Books read, May 2011

Last month was both busy and tiring, so not nearly as much reading got done. Most of these have their own posts, too, so this entry will be short. (Short enough, in fact, that I’m not going to bother with a cut.)

Stopping for a Spell, Diana Wynne Jones. Discussed here.

Dogsbody, Diana Wynne Jones. Discussed here.

Winter’s Heart, Robert Jordan. Discussed here.

Witch’s Business, Diana Wynne Jones. Discussed here.

Hagakure, Yamamoto Tsunetomo, trans. William Scott Wilson. This is a translation of selections from a rather famous seventeenth-century Japanese text on how to be a samurai. But it dates to the early part of the Edo period, which means it comes from one of those points in time where what being a samurai meant was in flux: Japan was (relatively speaking) at peace, so now the expectation was starting to be that samurai should be Confucian gentlemen as well as warriors. Furthermore, Yamamoto — the guy whose sayings are collected here — had not seen much war (at least by the standards of the period immediately preceding his), so you have to weigh that into the balance with his declarations about how it’s grander to throw your life away for your lord than to kill the enemy for your lord. (I found myself raising an eyebrow at him a lot.) A lot of what’s in here comes across as flat-out crazy to a modern American mind, but trying to understand the mentality behind it is a very interesting exercise.

The Ogre Downstairs, Diana Wynne Jones. Discussed here.

The Dragon-Seekers, Christopher McGowan. Research for A Natural History of Dragons, and many thanks to elaine_thom for recommending it. This is a social history/collection of biographies about English fossilists in the decades leading up to the publication of On the Origin of Species. There were a few things in the introduction I looked askance at; the writer is a paleontologist rather than a historian, so the context is occasionally a bit weak. But I appreciated the reminder of how people of this kind all knew each other and worked together (or at cross-purposes), and I very much appreciated McGowan’s attention to the role played by quarry-workers and other non-specialists, without whom the fossilists would not have been supplied with things to study.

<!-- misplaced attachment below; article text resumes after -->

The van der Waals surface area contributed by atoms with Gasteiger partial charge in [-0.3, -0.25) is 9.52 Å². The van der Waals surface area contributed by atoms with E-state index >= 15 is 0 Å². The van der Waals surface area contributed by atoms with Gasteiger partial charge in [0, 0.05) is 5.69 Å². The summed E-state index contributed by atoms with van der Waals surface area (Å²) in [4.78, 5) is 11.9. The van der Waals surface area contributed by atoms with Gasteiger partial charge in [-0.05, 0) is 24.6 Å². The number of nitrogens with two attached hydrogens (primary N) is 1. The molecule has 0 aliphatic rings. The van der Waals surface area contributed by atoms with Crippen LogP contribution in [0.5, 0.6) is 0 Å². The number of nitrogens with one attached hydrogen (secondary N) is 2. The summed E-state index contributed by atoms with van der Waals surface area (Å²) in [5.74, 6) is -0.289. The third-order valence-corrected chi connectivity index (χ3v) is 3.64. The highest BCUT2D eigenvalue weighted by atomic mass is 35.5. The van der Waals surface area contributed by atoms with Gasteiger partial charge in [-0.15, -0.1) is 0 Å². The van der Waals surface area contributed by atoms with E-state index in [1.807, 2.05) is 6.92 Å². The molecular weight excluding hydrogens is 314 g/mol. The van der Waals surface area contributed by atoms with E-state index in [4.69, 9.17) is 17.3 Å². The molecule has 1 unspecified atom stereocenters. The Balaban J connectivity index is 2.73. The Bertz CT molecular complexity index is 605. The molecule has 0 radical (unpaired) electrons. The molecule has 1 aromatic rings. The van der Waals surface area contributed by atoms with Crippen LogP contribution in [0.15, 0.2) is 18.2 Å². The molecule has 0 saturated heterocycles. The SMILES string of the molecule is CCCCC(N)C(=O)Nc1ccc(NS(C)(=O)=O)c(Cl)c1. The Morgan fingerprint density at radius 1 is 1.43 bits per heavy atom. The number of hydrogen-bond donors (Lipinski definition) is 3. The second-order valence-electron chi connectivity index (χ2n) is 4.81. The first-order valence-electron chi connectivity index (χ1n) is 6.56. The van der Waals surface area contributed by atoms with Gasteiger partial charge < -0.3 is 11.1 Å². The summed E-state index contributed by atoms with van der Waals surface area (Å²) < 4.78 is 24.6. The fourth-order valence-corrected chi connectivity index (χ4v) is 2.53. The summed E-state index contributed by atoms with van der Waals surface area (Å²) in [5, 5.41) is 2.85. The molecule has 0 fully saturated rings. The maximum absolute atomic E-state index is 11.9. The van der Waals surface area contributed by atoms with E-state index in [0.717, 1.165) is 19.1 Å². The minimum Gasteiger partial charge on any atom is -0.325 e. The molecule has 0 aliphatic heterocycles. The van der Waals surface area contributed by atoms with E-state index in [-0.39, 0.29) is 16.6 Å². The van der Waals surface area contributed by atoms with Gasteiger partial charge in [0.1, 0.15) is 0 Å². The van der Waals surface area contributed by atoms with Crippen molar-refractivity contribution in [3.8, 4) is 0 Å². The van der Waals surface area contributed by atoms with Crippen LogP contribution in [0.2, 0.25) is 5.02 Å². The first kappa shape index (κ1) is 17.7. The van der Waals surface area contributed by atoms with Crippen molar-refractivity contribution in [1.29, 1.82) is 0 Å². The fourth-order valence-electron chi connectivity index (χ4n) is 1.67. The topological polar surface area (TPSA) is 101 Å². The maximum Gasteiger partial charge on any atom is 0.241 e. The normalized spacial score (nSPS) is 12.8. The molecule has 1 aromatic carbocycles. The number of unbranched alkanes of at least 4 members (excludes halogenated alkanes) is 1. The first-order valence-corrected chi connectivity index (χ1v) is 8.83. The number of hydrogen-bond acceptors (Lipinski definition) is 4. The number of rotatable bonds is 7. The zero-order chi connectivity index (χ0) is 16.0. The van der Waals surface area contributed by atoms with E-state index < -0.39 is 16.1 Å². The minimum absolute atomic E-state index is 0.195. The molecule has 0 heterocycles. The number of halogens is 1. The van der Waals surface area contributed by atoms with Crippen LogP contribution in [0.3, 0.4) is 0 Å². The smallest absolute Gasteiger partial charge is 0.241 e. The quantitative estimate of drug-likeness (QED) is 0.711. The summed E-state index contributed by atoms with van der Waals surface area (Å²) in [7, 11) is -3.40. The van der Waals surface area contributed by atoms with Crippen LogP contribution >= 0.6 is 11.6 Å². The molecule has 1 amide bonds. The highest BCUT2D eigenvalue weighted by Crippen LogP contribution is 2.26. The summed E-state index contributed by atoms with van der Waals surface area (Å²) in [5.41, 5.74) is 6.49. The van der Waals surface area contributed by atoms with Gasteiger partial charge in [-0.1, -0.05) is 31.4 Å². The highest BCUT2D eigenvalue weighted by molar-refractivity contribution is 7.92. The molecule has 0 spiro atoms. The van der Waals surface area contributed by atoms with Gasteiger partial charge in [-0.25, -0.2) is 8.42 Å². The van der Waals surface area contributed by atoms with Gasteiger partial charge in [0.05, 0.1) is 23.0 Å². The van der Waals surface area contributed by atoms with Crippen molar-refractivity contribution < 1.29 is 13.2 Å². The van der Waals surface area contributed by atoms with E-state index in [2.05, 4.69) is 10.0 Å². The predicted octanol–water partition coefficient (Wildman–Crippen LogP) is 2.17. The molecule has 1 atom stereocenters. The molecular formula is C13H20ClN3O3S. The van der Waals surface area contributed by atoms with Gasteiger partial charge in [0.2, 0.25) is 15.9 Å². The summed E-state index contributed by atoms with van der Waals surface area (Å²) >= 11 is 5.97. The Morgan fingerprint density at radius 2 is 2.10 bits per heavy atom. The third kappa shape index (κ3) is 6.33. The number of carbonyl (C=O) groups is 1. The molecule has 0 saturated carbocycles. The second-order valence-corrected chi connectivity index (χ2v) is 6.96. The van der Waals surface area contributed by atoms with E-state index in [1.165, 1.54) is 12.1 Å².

0 Responses to “Books read, May 2011”

  1. pentane

    My favorite part of Hagakure is how he points out that kids these days are a bunch of whiny spiled brats with unscarred thighs. I tend to mention that when people start Millenial bashing.

    “Oh, how original, people have only been complaining about the younger generation since the 1600s.”

    • moonandserpent

      “What is happening to our young
      people? They disrespect their elders, they disobey their parents. They
      ignore the law. They riot in the streets inflamed with wild notions.
      Their morals are decaying. What is to become of them?” –Plato

    • Marie Brennan

      The unscarred-thigh thing is entertaining. <g>

  2. moonandserpent

    “Hagakure, Yamamoto Tsunetomo, trans. William Scott Wilson.”

    Hahahahah. (Jack is never without this book on hand as it is the code by which he functions.)

    Fascinating book hampered by the fact that it is essentially a treatise written by a non-combatant middle-manager who was trying to rationalize why the Samurai needed to exist in a setting rapidly making them obsolete. But you know all that.

    Best modern-day use of the Hagakure is in Jim Jarmusch’s Ghost Dog: The Way of the Samurai which is a wonderful meditation on honor and obsolescence.

    (Also, half of Jack’s inspiration.)

    • Marie Brennan

      That, and Yamamoto comes across as a guy without any particular talents, painstakingly building a philosophy that argues it’s better to be devoted and talentless than one of those clever people.

      Kyle bought the book because of you, but he hasn’t read it yet.

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